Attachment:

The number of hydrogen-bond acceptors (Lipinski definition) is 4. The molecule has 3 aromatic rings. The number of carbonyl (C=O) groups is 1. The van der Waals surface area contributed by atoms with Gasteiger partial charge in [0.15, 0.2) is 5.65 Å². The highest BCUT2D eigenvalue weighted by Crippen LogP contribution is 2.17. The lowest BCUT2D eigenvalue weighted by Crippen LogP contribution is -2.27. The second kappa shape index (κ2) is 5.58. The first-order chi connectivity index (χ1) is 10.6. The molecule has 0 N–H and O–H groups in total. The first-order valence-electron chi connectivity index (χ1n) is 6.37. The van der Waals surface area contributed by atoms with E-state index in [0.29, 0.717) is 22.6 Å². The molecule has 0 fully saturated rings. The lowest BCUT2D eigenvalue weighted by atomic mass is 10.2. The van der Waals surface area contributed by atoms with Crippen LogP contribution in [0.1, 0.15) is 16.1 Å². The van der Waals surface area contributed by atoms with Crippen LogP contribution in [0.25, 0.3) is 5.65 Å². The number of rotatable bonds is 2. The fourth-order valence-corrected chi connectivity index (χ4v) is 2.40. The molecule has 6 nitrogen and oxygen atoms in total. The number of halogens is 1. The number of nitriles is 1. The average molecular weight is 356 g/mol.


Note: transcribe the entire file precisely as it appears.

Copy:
The number of hydrogen-bond acceptors (Lipinski definition) is 4. The molecule has 3 aromatic rings. The number of carbonyl (C=O) groups is 1. The van der Waals surface area contributed by atoms with Gasteiger partial charge in [0.15, 0.2) is 5.65 Å². The highest BCUT2D eigenvalue weighted by Crippen LogP contribution is 2.17. The lowest BCUT2D eigenvalue weighted by Crippen LogP contribution is -2.27. The second kappa shape index (κ2) is 5.58. The first-order chi connectivity index (χ1) is 10.6. The molecule has 0 N–H and O–H groups in total. The first-order valence-electron chi connectivity index (χ1n) is 6.37. The van der Waals surface area contributed by atoms with E-state index in [0.29, 0.717) is 22.6 Å². The molecule has 0 fully saturated rings. The lowest BCUT2D eigenvalue weighted by atomic mass is 10.2. The van der Waals surface area contributed by atoms with Crippen LogP contribution in [0.1, 0.15) is 16.1 Å². The van der Waals surface area contributed by atoms with Crippen LogP contribution in [0.25, 0.3) is 5.65 Å². The number of rotatable bonds is 2. The fourth-order valence-corrected chi connectivity index (χ4v) is 2.40. The molecule has 6 nitrogen and oxygen atoms in total. The number of halogens is 1. The number of nitriles is 1. The average molecular weight is 356 g/mol.